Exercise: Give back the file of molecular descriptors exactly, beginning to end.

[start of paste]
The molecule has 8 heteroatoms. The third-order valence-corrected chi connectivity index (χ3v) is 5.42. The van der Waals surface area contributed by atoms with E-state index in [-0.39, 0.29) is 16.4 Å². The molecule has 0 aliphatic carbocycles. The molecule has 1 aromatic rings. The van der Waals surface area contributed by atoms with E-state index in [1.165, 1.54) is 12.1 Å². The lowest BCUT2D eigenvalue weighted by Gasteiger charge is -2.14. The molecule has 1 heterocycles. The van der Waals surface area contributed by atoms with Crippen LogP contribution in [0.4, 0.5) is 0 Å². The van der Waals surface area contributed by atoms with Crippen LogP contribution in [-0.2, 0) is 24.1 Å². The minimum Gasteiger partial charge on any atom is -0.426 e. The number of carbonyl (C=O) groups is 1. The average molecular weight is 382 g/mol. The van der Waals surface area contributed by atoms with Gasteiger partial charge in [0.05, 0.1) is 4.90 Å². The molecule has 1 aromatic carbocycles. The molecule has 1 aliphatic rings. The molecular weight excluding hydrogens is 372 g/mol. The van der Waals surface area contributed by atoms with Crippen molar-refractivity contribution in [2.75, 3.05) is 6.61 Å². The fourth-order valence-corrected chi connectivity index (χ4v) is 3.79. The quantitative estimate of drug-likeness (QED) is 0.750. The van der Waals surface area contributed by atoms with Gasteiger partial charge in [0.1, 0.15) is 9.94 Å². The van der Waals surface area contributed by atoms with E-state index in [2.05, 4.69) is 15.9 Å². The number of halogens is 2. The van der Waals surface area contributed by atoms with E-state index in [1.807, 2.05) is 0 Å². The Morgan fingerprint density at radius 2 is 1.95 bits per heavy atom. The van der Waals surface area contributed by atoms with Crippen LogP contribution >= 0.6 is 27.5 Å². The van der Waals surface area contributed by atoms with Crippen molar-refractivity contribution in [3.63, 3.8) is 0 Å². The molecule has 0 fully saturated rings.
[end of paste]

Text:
The molecule has 8 heteroatoms. The third-order valence-corrected chi connectivity index (χ3v) is 5.42. The van der Waals surface area contributed by atoms with E-state index in [-0.39, 0.29) is 16.4 Å². The molecule has 0 aliphatic carbocycles. The molecule has 1 aromatic rings. The van der Waals surface area contributed by atoms with E-state index in [1.165, 1.54) is 12.1 Å². The lowest BCUT2D eigenvalue weighted by Gasteiger charge is -2.14. The molecule has 1 heterocycles. The van der Waals surface area contributed by atoms with Crippen LogP contribution in [0.4, 0.5) is 0 Å². The van der Waals surface area contributed by atoms with Crippen LogP contribution in [-0.2, 0) is 24.1 Å². The minimum Gasteiger partial charge on any atom is -0.426 e. The number of carbonyl (C=O) groups is 1. The average molecular weight is 382 g/mol. The van der Waals surface area contributed by atoms with Gasteiger partial charge in [0.05, 0.1) is 4.90 Å². The molecule has 1 aromatic carbocycles. The molecule has 1 aliphatic rings. The molecular weight excluding hydrogens is 372 g/mol. The van der Waals surface area contributed by atoms with Crippen molar-refractivity contribution in [2.75, 3.05) is 6.61 Å². The fourth-order valence-corrected chi connectivity index (χ4v) is 3.79. The quantitative estimate of drug-likeness (QED) is 0.750. The van der Waals surface area contributed by atoms with Gasteiger partial charge in [0.1, 0.15) is 9.94 Å². The van der Waals surface area contributed by atoms with E-state index in [2.05, 4.69) is 15.9 Å². The number of halogens is 2. The van der Waals surface area contributed by atoms with E-state index in [1.807, 2.05) is 0 Å². The Morgan fingerprint density at radius 2 is 1.95 bits per heavy atom. The van der Waals surface area contributed by atoms with Crippen LogP contribution >= 0.6 is 27.5 Å². The van der Waals surface area contributed by atoms with Crippen molar-refractivity contribution in [3.63, 3.8) is 0 Å². The molecule has 0 fully saturated rings.